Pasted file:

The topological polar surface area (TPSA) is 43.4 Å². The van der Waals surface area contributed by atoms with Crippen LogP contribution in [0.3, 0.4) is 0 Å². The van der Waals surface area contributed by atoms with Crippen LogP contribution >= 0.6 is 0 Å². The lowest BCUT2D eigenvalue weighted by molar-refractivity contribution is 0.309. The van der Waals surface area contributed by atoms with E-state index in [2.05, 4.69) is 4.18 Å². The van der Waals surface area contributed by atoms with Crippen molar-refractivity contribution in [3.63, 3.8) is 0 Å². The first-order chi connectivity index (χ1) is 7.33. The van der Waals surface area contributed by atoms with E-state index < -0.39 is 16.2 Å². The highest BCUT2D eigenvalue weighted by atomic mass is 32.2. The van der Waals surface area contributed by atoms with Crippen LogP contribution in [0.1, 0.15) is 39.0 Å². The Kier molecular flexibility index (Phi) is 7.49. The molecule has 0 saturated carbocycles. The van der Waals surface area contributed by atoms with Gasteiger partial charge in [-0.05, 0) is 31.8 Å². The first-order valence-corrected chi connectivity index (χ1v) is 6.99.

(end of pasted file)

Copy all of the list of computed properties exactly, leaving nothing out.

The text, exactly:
The topological polar surface area (TPSA) is 43.4 Å². The van der Waals surface area contributed by atoms with Crippen LogP contribution in [0.3, 0.4) is 0 Å². The van der Waals surface area contributed by atoms with Crippen LogP contribution >= 0.6 is 0 Å². The lowest BCUT2D eigenvalue weighted by molar-refractivity contribution is 0.309. The van der Waals surface area contributed by atoms with E-state index in [2.05, 4.69) is 4.18 Å². The van der Waals surface area contributed by atoms with Crippen molar-refractivity contribution in [3.63, 3.8) is 0 Å². The first-order chi connectivity index (χ1) is 7.33. The van der Waals surface area contributed by atoms with E-state index < -0.39 is 16.2 Å². The highest BCUT2D eigenvalue weighted by atomic mass is 32.2. The van der Waals surface area contributed by atoms with Crippen LogP contribution in [0.1, 0.15) is 39.0 Å². The Kier molecular flexibility index (Phi) is 7.49. The molecule has 0 saturated carbocycles. The van der Waals surface area contributed by atoms with Gasteiger partial charge in [-0.05, 0) is 31.8 Å². The first-order valence-corrected chi connectivity index (χ1v) is 6.99.